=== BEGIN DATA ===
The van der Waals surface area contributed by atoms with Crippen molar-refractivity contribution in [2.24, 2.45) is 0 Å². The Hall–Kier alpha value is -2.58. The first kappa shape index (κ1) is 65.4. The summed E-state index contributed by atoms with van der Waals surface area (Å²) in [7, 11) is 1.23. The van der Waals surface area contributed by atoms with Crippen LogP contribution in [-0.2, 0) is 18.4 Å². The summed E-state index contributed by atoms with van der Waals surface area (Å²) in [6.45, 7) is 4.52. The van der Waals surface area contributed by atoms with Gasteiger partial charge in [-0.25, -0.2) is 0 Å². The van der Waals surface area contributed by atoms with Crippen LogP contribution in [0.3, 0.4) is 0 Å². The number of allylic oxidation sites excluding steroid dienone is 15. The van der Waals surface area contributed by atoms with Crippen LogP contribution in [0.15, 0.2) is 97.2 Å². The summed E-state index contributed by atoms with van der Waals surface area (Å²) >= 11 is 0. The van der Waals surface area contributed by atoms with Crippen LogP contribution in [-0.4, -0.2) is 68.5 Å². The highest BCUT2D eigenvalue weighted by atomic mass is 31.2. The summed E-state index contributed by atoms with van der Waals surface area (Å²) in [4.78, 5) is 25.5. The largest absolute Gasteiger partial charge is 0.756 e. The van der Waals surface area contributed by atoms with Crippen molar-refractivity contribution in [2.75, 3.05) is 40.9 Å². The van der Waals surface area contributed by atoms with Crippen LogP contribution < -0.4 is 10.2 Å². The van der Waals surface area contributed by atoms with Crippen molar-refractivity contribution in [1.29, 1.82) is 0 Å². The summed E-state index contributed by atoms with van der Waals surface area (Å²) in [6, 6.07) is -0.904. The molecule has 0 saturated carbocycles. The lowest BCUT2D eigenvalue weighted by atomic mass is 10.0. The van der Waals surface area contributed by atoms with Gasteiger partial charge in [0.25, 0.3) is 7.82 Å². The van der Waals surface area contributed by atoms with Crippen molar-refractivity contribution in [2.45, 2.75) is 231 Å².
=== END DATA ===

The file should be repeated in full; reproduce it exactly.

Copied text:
The van der Waals surface area contributed by atoms with Crippen molar-refractivity contribution in [2.24, 2.45) is 0 Å². The Hall–Kier alpha value is -2.58. The first kappa shape index (κ1) is 65.4. The summed E-state index contributed by atoms with van der Waals surface area (Å²) in [7, 11) is 1.23. The van der Waals surface area contributed by atoms with Crippen LogP contribution in [-0.2, 0) is 18.4 Å². The summed E-state index contributed by atoms with van der Waals surface area (Å²) in [6.45, 7) is 4.52. The van der Waals surface area contributed by atoms with Gasteiger partial charge in [-0.25, -0.2) is 0 Å². The van der Waals surface area contributed by atoms with Crippen LogP contribution in [0.3, 0.4) is 0 Å². The number of allylic oxidation sites excluding steroid dienone is 15. The van der Waals surface area contributed by atoms with Crippen LogP contribution in [0.15, 0.2) is 97.2 Å². The summed E-state index contributed by atoms with van der Waals surface area (Å²) >= 11 is 0. The van der Waals surface area contributed by atoms with Crippen LogP contribution in [-0.4, -0.2) is 68.5 Å². The highest BCUT2D eigenvalue weighted by atomic mass is 31.2. The summed E-state index contributed by atoms with van der Waals surface area (Å²) in [4.78, 5) is 25.5. The largest absolute Gasteiger partial charge is 0.756 e. The van der Waals surface area contributed by atoms with Crippen molar-refractivity contribution in [2.75, 3.05) is 40.9 Å². The van der Waals surface area contributed by atoms with Crippen LogP contribution < -0.4 is 10.2 Å². The van der Waals surface area contributed by atoms with Crippen molar-refractivity contribution in [1.29, 1.82) is 0 Å². The summed E-state index contributed by atoms with van der Waals surface area (Å²) in [6, 6.07) is -0.904. The molecule has 0 saturated carbocycles. The lowest BCUT2D eigenvalue weighted by atomic mass is 10.0. The van der Waals surface area contributed by atoms with Gasteiger partial charge in [0.25, 0.3) is 7.82 Å². The van der Waals surface area contributed by atoms with Crippen molar-refractivity contribution in [2.45, 2.75) is 231 Å².